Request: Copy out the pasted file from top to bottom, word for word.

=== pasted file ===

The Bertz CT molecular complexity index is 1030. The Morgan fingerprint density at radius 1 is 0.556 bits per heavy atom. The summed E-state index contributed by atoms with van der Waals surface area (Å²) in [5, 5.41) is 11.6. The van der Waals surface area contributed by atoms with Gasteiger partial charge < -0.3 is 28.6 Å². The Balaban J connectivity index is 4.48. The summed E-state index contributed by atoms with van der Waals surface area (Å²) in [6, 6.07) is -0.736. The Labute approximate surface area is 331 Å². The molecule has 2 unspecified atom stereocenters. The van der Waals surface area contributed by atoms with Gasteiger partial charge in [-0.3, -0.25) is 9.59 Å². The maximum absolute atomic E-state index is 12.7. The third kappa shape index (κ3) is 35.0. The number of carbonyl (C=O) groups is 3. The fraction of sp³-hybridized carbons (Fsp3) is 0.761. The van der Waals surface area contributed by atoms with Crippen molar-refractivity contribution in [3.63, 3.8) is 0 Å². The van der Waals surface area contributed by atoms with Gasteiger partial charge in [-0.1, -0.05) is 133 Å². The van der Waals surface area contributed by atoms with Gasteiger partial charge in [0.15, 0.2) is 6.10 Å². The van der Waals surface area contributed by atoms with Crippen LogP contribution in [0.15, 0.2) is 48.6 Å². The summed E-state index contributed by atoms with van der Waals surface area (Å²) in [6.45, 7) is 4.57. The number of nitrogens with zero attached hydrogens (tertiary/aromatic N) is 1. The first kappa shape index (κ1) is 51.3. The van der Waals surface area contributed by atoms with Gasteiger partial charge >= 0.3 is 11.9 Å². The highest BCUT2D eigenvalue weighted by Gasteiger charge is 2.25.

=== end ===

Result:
The Bertz CT molecular complexity index is 1030. The Morgan fingerprint density at radius 1 is 0.556 bits per heavy atom. The summed E-state index contributed by atoms with van der Waals surface area (Å²) in [5, 5.41) is 11.6. The van der Waals surface area contributed by atoms with Gasteiger partial charge < -0.3 is 28.6 Å². The Balaban J connectivity index is 4.48. The summed E-state index contributed by atoms with van der Waals surface area (Å²) in [6, 6.07) is -0.736. The Labute approximate surface area is 331 Å². The molecule has 2 unspecified atom stereocenters. The van der Waals surface area contributed by atoms with Gasteiger partial charge in [-0.3, -0.25) is 9.59 Å². The maximum absolute atomic E-state index is 12.7. The third kappa shape index (κ3) is 35.0. The number of carbonyl (C=O) groups is 3. The fraction of sp³-hybridized carbons (Fsp3) is 0.761. The van der Waals surface area contributed by atoms with Crippen molar-refractivity contribution in [3.63, 3.8) is 0 Å². The van der Waals surface area contributed by atoms with Gasteiger partial charge in [-0.1, -0.05) is 133 Å². The van der Waals surface area contributed by atoms with Gasteiger partial charge in [0.15, 0.2) is 6.10 Å². The van der Waals surface area contributed by atoms with Crippen LogP contribution in [0.15, 0.2) is 48.6 Å². The summed E-state index contributed by atoms with van der Waals surface area (Å²) in [6.45, 7) is 4.57. The number of nitrogens with zero attached hydrogens (tertiary/aromatic N) is 1. The first kappa shape index (κ1) is 51.3. The van der Waals surface area contributed by atoms with Gasteiger partial charge >= 0.3 is 11.9 Å². The highest BCUT2D eigenvalue weighted by Gasteiger charge is 2.25.